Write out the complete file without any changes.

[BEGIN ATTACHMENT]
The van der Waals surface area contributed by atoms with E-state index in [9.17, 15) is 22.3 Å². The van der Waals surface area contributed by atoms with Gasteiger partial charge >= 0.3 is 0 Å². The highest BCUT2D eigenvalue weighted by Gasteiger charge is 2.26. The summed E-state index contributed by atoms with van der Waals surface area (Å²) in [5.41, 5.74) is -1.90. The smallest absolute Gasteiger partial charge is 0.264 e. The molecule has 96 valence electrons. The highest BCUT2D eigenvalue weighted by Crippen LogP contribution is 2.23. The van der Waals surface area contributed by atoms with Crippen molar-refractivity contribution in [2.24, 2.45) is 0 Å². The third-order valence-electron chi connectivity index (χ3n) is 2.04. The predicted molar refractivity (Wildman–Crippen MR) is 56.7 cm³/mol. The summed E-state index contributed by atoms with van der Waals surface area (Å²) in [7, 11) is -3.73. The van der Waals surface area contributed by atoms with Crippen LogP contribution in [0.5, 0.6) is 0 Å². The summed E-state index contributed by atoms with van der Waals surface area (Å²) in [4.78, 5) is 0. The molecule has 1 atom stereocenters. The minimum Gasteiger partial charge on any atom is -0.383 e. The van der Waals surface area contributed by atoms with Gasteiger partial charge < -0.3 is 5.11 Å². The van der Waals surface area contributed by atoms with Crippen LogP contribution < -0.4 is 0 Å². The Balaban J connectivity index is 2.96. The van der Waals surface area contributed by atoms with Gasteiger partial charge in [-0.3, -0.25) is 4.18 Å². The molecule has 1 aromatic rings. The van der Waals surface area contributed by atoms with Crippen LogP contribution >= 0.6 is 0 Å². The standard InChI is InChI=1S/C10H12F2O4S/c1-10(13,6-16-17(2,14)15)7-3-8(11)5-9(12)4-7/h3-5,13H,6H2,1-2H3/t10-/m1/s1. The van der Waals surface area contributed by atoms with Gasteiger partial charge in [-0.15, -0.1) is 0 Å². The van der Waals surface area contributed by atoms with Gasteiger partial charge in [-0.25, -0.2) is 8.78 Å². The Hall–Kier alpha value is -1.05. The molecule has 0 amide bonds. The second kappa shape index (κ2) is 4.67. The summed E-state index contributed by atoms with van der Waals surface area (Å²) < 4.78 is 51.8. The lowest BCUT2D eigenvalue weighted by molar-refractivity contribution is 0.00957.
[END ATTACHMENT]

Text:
The van der Waals surface area contributed by atoms with E-state index in [9.17, 15) is 22.3 Å². The van der Waals surface area contributed by atoms with Gasteiger partial charge >= 0.3 is 0 Å². The highest BCUT2D eigenvalue weighted by Gasteiger charge is 2.26. The summed E-state index contributed by atoms with van der Waals surface area (Å²) in [5.41, 5.74) is -1.90. The smallest absolute Gasteiger partial charge is 0.264 e. The molecule has 96 valence electrons. The highest BCUT2D eigenvalue weighted by Crippen LogP contribution is 2.23. The van der Waals surface area contributed by atoms with Crippen molar-refractivity contribution in [2.24, 2.45) is 0 Å². The third-order valence-electron chi connectivity index (χ3n) is 2.04. The predicted molar refractivity (Wildman–Crippen MR) is 56.7 cm³/mol. The summed E-state index contributed by atoms with van der Waals surface area (Å²) in [7, 11) is -3.73. The van der Waals surface area contributed by atoms with Crippen LogP contribution in [0.5, 0.6) is 0 Å². The summed E-state index contributed by atoms with van der Waals surface area (Å²) in [4.78, 5) is 0. The molecule has 1 atom stereocenters. The minimum Gasteiger partial charge on any atom is -0.383 e. The van der Waals surface area contributed by atoms with Gasteiger partial charge < -0.3 is 5.11 Å². The van der Waals surface area contributed by atoms with Crippen LogP contribution < -0.4 is 0 Å². The Balaban J connectivity index is 2.96. The van der Waals surface area contributed by atoms with Gasteiger partial charge in [-0.3, -0.25) is 4.18 Å². The molecule has 1 aromatic rings. The van der Waals surface area contributed by atoms with Crippen LogP contribution >= 0.6 is 0 Å². The standard InChI is InChI=1S/C10H12F2O4S/c1-10(13,6-16-17(2,14)15)7-3-8(11)5-9(12)4-7/h3-5,13H,6H2,1-2H3/t10-/m1/s1. The van der Waals surface area contributed by atoms with Gasteiger partial charge in [-0.15, -0.1) is 0 Å². The van der Waals surface area contributed by atoms with Gasteiger partial charge in [-0.25, -0.2) is 8.78 Å². The Hall–Kier alpha value is -1.05. The molecule has 0 amide bonds. The second kappa shape index (κ2) is 4.67. The summed E-state index contributed by atoms with van der Waals surface area (Å²) < 4.78 is 51.8. The lowest BCUT2D eigenvalue weighted by molar-refractivity contribution is 0.00957.